PHOTO: GETTY IMAGES
Part of newspaperboys’ regular duties was to collect by hand, each week or each month, the subscription fees from every home on their route. During World War II, they raised money for the nation’s defense by selling War Bonds and War Stamps as they made their rounds. In appreciation, the U.S. Treasury commissioned a poster featuring a G.I. in combat gear shaking the hand of a newspaperboy. “Thanks Buddy!” the poster proclaimed. “Newspaper Boys have sold over 1¼ billion war savings stamps since Pearl Harbor.”
Some states bestowed annual awards on delivery boys or girls for exemplary work. In Ohio the award was considered so prestigious that it was presented by either the governor or the chief justice of the state supreme court. In 1954 the Bowling Green Sentinel-Tribune explained to its readers that “the newspaperboy completes the job started by the reporter in far-off Asia . . . the photographer in Africa . . . the correspondent in Alaska. . . . But the job is a long way from being finished until the newspaper is in your home.”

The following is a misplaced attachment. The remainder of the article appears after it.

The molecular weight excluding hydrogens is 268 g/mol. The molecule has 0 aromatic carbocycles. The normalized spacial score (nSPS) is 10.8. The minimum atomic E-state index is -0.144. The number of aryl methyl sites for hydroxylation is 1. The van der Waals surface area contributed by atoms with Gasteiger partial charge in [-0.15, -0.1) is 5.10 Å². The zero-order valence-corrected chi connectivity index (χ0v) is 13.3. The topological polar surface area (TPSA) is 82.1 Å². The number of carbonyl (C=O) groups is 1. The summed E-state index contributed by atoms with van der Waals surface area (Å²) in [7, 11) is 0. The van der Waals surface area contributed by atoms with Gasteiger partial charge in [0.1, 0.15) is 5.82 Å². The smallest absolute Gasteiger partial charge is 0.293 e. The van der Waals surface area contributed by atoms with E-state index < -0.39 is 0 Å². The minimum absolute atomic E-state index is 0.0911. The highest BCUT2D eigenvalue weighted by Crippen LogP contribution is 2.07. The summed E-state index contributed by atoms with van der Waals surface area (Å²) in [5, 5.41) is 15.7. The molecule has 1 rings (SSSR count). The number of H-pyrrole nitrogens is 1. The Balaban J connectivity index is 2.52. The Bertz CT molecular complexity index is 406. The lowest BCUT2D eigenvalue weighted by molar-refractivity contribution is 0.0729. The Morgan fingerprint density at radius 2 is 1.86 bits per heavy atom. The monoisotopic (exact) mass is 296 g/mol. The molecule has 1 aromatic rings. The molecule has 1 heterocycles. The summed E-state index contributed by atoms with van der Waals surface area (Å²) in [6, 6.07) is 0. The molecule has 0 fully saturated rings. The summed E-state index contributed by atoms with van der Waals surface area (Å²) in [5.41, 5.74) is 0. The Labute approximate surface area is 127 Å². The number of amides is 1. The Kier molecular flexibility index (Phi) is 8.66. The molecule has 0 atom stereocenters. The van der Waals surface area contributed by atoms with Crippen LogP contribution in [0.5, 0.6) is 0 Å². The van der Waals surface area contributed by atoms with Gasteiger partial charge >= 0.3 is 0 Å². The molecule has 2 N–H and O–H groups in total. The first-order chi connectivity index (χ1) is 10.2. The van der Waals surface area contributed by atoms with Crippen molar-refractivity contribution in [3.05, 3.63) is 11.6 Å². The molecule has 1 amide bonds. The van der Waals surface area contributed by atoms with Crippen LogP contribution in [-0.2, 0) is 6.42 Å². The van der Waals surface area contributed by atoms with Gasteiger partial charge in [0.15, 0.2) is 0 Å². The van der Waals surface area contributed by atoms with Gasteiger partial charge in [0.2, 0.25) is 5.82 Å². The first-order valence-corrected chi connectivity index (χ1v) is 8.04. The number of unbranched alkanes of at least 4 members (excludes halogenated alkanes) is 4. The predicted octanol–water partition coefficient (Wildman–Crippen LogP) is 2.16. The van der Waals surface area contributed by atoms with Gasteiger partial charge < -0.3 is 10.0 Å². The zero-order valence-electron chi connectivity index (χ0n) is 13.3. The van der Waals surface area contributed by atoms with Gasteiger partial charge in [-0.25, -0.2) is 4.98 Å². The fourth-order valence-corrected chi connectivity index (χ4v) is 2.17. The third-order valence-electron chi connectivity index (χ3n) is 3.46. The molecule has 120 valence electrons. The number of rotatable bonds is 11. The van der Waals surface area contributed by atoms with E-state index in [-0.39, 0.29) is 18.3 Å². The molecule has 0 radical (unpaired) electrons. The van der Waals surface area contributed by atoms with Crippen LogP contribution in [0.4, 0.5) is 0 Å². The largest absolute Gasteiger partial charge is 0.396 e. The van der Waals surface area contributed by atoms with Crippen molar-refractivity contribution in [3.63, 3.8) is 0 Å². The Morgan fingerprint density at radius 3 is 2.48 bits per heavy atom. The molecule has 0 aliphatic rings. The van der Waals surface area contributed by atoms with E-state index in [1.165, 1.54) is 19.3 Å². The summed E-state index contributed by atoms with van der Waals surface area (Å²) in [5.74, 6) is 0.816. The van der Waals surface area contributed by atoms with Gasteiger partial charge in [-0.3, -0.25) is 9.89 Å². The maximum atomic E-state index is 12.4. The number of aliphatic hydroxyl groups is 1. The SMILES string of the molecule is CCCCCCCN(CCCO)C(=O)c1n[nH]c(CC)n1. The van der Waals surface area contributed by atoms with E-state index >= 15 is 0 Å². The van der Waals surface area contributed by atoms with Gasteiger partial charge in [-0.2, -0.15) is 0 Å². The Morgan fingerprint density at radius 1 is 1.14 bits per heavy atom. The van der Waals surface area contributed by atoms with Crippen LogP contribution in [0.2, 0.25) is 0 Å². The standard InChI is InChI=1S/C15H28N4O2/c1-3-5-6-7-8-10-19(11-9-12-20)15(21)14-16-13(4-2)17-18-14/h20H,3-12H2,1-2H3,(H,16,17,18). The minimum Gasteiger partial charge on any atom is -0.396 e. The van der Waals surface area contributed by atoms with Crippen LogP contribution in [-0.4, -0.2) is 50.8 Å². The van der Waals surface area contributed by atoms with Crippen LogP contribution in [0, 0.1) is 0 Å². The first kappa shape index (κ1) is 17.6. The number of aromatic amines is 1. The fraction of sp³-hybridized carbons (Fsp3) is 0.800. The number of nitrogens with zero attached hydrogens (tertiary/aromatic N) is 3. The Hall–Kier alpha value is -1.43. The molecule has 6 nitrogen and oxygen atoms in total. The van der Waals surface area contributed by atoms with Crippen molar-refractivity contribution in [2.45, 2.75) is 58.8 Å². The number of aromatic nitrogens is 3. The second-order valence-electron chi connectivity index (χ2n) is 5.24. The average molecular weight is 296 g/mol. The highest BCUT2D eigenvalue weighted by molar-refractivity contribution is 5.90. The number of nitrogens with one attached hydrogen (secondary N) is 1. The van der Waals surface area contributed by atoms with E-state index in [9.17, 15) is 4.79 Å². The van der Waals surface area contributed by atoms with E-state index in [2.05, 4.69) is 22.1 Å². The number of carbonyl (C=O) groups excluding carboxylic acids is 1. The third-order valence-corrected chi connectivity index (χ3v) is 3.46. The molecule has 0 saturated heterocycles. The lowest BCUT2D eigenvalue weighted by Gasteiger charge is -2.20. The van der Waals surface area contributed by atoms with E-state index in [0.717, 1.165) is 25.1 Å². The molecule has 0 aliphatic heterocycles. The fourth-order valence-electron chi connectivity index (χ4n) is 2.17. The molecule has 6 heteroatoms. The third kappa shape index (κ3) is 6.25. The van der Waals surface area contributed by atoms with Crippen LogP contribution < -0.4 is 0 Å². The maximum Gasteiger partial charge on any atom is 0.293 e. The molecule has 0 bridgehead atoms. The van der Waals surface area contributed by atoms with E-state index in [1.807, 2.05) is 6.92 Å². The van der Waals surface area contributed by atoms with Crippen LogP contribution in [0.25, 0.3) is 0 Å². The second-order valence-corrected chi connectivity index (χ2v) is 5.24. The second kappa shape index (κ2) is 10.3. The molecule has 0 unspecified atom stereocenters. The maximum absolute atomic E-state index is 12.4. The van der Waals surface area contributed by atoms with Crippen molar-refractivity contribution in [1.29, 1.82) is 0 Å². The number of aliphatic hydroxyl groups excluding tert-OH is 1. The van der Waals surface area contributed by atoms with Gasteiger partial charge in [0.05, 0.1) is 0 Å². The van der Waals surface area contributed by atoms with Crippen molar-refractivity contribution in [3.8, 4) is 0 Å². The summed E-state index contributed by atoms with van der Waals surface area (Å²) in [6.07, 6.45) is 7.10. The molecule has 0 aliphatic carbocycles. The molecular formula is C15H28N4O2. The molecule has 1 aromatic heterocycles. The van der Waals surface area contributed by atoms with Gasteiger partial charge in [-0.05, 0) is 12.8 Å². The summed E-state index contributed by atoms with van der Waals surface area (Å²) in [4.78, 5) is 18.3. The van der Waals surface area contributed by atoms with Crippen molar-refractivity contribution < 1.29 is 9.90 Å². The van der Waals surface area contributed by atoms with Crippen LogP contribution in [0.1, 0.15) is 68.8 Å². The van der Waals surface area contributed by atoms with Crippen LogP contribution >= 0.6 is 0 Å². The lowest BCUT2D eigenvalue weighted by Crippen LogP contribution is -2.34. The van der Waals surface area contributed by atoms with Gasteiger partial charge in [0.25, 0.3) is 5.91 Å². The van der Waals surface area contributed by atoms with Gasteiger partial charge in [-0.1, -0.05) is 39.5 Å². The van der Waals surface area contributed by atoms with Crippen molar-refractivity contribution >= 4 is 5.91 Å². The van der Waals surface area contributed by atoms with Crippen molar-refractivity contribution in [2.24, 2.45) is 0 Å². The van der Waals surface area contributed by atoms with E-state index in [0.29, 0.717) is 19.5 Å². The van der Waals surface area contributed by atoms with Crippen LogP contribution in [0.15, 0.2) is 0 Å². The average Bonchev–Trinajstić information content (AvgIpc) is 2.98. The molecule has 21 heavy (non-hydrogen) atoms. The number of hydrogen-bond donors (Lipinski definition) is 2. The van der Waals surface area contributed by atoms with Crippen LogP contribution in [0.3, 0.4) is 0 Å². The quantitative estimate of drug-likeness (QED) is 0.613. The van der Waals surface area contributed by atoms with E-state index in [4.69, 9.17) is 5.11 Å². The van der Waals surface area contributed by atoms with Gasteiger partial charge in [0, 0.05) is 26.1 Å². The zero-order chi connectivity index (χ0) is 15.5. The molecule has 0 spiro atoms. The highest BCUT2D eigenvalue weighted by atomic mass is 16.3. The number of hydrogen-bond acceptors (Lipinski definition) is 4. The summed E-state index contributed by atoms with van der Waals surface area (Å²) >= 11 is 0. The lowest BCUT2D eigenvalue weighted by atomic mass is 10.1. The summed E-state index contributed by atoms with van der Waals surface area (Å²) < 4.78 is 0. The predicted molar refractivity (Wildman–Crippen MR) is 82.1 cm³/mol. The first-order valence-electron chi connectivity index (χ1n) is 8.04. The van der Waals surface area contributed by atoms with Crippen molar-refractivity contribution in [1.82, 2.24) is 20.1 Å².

For some of us who love this business, there is still no sweeter sound than the solid thump of a rolled-up paper hitting the front stoop. The future may be digital, but to that hardworking newspaperboy on the 3-cent stamp, with gratitude and respect across all the years: Here’s to you.
Mr. Greene’s books include “Late Edition: A Love Story.” https://www.wsj.com/articles/